Being that I don't mind my Pirelli P-zero run flats, I'll probably replace them with the same tires when they are toast because I get my tires at Americas tire co. With a runflat, I can probably get to one within 20 miles of anywhere I might be and either get it patched if the sidewall is uncompromised, or have them straight up give me a new replacement after paying the $30 to renew the lifetime warranty. If I do replace with non rft, I'll go back to Michelin PS2s. I had a set of regular directional Pilot sports and they got so loud and tramlined when they got worn in...PS2s don't look as aggressive but they were such great tires.
I just don't want to be stranded or have BMW assistance tell me that they won't tow me because I put better tires on my car.
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      07-16-2010, 01:09 PM   #30
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My car will be making the switch later this afternoon from Bridgestone Potenza RFT to Michelin PS2's
225/35/19 front
265/30/19 back

I'll let you know how much better the ride is if at all.

Cheers!
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      07-16-2010, 01:30 PM   #31
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NOOOOOOO.....

Quote:
Originally Posted by Leaker View Post
They SAY that rft are not repairable but that is assuming you have driven on an uniflated tire (sidewall) therefore compromising its integrity. Many shops will plug a hole and ther eis no reason they shouldnt if you havent travelled a long way on a flat.
Have you driven a FLAT rft??? I have...and you don't know it is flat..that is why they are called run flat tires....why do you think you got TPS on the wheels??? By the time you realize you got a flat you have already driven god knows how many miles. Unlike regular tire, on RFT's you don't have any feelings...it is the same lousy noise harsh ride whether it is inflated or deflated. Most of the tire shops will not touch a rft right now, much less repair with a plug they are worried about liability..they all hate it.
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Last edited by hookah66; 07-16-2010 at 01:40 PM.
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      07-16-2010, 01:32 PM   #32
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Just some things to consider:

Our car's suspension system was designed for runflat tires. Accordingly, switching to non-runflats may cause warranty issues.

If your car is leased, you will need to have runflats on your car at lease turn in.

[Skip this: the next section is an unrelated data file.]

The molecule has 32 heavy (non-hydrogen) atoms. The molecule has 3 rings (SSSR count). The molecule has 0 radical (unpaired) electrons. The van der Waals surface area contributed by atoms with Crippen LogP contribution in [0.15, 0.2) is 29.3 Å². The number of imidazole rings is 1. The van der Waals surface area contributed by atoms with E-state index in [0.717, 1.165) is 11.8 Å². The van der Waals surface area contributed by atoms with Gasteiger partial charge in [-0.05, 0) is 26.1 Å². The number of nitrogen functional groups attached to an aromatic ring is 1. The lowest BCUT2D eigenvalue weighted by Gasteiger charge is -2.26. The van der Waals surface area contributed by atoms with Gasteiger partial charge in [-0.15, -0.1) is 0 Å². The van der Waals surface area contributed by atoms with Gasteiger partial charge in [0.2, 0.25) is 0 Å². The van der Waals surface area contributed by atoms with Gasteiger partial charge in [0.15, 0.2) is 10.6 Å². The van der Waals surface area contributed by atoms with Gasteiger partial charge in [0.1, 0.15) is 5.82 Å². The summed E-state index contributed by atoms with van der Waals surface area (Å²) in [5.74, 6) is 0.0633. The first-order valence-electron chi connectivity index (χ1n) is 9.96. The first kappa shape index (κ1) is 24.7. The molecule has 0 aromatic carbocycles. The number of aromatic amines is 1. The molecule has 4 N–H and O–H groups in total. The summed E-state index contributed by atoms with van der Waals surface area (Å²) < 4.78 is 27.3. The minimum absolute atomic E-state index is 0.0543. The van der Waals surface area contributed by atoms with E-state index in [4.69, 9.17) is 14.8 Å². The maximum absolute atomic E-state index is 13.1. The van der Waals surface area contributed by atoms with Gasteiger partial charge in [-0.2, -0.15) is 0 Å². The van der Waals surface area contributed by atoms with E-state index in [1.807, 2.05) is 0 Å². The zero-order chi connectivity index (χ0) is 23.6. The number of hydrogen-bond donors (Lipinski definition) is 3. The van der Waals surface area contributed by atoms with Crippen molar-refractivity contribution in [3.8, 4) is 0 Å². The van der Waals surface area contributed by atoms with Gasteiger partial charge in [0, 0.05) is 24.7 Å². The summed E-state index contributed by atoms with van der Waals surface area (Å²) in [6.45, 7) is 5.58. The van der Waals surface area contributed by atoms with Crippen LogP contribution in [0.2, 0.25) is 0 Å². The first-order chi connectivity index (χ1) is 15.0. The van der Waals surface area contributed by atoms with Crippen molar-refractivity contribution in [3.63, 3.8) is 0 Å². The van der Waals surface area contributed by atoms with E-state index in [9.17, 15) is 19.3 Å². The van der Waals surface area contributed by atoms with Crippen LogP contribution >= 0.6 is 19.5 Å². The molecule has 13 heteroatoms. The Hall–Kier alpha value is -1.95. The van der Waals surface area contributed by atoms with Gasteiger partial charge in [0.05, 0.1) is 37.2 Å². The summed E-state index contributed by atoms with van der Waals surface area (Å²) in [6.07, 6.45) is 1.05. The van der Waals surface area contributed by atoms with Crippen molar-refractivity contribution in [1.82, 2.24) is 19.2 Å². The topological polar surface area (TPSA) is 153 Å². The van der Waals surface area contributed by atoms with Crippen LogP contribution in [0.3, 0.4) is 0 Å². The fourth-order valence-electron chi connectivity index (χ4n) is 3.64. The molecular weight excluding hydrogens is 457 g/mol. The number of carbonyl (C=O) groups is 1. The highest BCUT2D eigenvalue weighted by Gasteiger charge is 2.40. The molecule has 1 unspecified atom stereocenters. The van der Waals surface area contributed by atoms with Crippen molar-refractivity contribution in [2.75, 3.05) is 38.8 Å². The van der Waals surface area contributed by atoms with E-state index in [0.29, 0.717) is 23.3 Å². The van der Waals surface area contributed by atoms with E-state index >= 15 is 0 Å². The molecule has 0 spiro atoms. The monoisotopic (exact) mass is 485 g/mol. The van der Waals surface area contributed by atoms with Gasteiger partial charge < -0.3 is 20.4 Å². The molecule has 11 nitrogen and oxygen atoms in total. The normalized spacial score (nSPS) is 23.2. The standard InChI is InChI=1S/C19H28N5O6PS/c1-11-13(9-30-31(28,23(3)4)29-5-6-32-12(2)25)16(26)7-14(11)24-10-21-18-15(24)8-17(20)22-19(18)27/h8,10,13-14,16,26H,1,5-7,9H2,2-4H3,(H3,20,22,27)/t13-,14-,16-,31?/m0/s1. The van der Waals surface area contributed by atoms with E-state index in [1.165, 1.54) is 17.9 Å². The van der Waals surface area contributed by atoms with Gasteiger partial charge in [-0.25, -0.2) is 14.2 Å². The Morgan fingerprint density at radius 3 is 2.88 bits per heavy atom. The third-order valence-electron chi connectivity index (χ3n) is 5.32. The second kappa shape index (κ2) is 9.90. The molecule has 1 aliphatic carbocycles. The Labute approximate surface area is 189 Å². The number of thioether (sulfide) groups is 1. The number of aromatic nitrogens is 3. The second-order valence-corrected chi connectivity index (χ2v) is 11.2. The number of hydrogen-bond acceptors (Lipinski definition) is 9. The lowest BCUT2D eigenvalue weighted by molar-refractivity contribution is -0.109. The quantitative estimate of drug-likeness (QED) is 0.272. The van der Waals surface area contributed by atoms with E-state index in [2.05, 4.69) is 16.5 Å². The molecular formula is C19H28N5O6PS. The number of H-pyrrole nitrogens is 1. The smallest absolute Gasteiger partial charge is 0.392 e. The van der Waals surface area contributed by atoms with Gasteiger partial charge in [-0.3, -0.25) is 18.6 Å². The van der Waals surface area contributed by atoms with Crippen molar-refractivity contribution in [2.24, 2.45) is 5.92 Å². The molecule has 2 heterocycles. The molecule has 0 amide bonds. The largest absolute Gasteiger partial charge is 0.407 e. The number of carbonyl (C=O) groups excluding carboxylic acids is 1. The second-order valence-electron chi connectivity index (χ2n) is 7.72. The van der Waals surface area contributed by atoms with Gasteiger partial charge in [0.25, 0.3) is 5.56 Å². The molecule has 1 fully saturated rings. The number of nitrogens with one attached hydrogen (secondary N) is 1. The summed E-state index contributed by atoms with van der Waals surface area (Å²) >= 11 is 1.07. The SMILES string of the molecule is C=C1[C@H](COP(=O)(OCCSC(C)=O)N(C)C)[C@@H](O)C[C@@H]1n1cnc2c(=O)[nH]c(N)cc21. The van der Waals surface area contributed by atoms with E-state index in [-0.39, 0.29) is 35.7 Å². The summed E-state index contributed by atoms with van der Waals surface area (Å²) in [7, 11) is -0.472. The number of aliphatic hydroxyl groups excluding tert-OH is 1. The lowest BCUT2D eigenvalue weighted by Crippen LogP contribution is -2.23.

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      07-16-2010, 01:36 PM   #33
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Quote:
Originally Posted by hookah66 View Post
Have you driven a flat RFT??? I have...and you don't know it is flat..why do you think you got TPS??? By the time you realize you got a flat you have already driven god knows how many miles. Unlike regular tire, on RFT's you don't have any feelings...it is the same lousy noise harsh ride whether it is inflated or deflated. Most of the tire shops will touch a rft right now..they all hate it.
Why are all your responses so hostile?

Quite simply, the majority of leaks are slow leaks. Either you come out in the AM and your TPMS is on or you're driving along and the TPMS lights up. In the first case the tire is certainly repairable. In the second instance, if your pressure is above 20lbs or so when you take it to the repairshop then your tire can be repaired.

Oh, and we're still waiting on the NHTSA cite from you that references the RFT requirement.
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      07-16-2010, 01:53 PM   #34
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sorry...

Quote:
Originally Posted by cb1111 View Post
Why are all your responses so hostile?

Quite simply, the majority of leaks are slow leaks. Either you come out in the AM and your TPMS is on or you're driving along and the TPMS lights up. In the first case the tire is certainly repairable. In the second instance, if your pressure is above 20lbs or so when you take it to the repairshop then your tire can be repaired.

Oh, and we're still waiting on the NHTSA cite from you that references the RFT requirement.
I did not mean to be insulting, I am just very emotional on this issue. I don't have a quote from NHTSA, but the manufacturer would not give me a set of non RFT's for the e93, but rather they agreed to swap with a different brand, i.e. from Potenza to Conties. Rather than perpetuate my agony, I just accepted the swap and ran away with it. However, they were emphatic that since e93 did not have room for any spares they are obligated to give me the RFT's but what I do afterward was my business. They also assured me that switching to a non RFT tires was a common practice and will not void warranty as to other aspects of car performance.